Report: May-June 21 UN Climate Change Conference

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Ceris Jones, NFU climate change adviser and Farmers' Constituency focal point, reports from the May-June 2021 United Nations Climate Conference - Sessions of Subsidiary Bodies.

In a normal (non COVID-19) year, representatives of the world’s governments would now be in Bonn, Germany (the home of Haribo) for the annual climate conference. This year, the climate discussions have gone online for three weeks, with meetings adjusted for different time zones. The fact that these are discussions, rather than official negotiations, leave governments, the UK's in particular (as COP26 host) a lot to do before the main United Nations summit in Glasgow in November 2021.

Long-standing issues, including finance and market-based mechanisms, look as if they’re going to cause issues for a bit longer.

Key work in raising climate ambition

Martin Kennedy, National Farmers' Union, Scotland President, kicked off the Farmers Constituency engagement when he spoke at the opening plenary. He highlighted how the Koronivia Joint Work on Agriculture, and farmers participation, is instrumental in raising global climate ambition for our sector. You can listen to Martin here, from 35:36 (sound only).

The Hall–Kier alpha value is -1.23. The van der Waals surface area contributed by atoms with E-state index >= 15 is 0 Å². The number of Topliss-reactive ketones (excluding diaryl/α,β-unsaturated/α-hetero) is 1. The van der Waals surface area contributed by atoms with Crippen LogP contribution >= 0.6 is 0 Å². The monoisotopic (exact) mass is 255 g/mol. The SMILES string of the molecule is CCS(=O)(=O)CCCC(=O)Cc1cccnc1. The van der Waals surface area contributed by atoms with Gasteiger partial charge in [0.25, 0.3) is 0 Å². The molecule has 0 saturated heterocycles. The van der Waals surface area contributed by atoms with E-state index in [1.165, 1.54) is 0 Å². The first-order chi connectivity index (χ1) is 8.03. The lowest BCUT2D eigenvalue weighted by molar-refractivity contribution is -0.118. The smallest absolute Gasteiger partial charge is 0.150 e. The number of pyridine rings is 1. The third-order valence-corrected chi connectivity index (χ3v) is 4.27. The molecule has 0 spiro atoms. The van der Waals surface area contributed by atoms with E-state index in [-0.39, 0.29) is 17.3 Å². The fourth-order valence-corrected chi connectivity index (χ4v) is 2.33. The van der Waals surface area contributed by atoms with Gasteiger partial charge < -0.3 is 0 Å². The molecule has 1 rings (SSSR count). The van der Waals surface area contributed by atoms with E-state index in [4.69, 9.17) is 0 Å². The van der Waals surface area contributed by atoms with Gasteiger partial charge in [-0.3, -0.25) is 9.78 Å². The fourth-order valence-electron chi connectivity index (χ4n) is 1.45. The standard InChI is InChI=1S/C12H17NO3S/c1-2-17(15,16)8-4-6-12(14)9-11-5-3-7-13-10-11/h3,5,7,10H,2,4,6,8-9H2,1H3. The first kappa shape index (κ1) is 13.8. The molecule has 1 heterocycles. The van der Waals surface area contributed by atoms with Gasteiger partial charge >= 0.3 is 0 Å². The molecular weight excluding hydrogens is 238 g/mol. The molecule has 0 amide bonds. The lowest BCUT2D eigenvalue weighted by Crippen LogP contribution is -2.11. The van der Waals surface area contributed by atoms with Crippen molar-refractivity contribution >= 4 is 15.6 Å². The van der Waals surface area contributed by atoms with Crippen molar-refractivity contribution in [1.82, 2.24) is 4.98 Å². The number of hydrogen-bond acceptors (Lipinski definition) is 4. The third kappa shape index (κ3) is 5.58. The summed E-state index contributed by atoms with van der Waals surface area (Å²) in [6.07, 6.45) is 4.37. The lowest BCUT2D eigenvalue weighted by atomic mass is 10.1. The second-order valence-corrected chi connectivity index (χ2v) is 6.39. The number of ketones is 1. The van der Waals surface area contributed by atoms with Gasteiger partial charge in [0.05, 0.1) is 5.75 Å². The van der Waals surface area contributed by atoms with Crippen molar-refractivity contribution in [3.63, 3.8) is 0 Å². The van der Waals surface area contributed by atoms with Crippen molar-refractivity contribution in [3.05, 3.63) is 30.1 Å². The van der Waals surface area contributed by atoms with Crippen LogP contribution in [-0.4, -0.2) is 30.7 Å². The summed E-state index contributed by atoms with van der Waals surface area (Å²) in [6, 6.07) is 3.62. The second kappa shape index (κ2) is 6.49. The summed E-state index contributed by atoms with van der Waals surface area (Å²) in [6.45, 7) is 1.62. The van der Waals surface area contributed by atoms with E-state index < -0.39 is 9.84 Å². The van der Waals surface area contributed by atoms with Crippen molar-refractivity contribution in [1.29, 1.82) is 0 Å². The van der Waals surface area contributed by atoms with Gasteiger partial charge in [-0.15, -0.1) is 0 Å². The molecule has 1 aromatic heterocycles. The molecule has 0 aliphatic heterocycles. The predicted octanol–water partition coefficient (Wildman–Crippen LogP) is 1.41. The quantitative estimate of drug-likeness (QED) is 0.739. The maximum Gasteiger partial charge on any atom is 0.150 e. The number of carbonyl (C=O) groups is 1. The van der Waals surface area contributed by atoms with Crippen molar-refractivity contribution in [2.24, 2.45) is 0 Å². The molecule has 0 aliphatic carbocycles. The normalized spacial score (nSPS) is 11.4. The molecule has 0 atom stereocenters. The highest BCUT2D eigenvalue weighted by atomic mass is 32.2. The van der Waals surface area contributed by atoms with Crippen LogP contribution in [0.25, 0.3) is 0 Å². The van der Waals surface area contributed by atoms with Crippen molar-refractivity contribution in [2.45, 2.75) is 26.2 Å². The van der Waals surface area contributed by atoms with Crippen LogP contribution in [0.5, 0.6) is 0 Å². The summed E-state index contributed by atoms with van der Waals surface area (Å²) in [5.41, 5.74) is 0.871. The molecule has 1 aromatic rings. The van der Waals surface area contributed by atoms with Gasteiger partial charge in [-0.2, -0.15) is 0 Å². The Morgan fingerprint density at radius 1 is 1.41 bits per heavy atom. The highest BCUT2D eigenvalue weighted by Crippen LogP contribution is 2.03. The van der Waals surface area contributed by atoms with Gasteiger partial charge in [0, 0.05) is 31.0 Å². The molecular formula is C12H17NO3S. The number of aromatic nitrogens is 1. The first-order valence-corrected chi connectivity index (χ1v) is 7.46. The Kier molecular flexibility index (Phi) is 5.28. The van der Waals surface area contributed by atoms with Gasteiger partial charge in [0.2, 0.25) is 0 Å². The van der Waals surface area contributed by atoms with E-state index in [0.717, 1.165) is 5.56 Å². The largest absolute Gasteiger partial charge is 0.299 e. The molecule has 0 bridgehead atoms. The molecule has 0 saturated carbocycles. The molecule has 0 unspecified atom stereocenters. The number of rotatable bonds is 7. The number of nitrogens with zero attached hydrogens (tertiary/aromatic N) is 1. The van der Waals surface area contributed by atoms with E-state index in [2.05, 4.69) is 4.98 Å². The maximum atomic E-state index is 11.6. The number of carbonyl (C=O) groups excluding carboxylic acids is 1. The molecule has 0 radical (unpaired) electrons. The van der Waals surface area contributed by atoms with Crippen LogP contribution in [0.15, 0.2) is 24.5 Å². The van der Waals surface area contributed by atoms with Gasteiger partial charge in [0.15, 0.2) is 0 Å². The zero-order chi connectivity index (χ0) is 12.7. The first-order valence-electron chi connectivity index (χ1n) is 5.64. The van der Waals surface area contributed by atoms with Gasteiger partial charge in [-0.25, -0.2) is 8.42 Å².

The agriculture negotiators have been hearing from experts on sustainable land management, including watershed management, and debating past consultation responses on food security and the socio-economic aspects of food production, to which the NFU responded on behalf of the Farmers' Constituency. Also on the table are the chess pieces of where to go next with the Koronivia work, which is due to be completed in Glasgow.

Negotiations must always include farmers

At the stocktake session at the end of the first week, I had the opportunity to deliver a statement on behalf of the constituency. We expressed the disappointment of farmers across the world when all observers were excluded from the negotiations. Farmers always have to be at the table in order to continue putting food on every table for global food security. You can listen here, from 2:49:10.

Learning lessons

There have been opportunities but also many challenges from running a conference of this size and importance online. Many lessons will have been learnt for later this year if some or all of COP26 has to be virtual. And I have missed stocking up on Haribo!

What is the Farmers' Constituency?

Every organisation not part of a governmental structure but accredited to the United Nations Framework Convention on Climate Change (UNFCCC) are called observers. Observers are organised into nine constituencies that have diverse, but broadly clustered, interests and perspectives. There are nine constituencies including environmental, business and industry, women and gender, and farmers. Each constituency has a 'focal point' who manages the interaction between the UNFCCC secretariat and the constituency, and the NFU performs this function for the farmers constituency.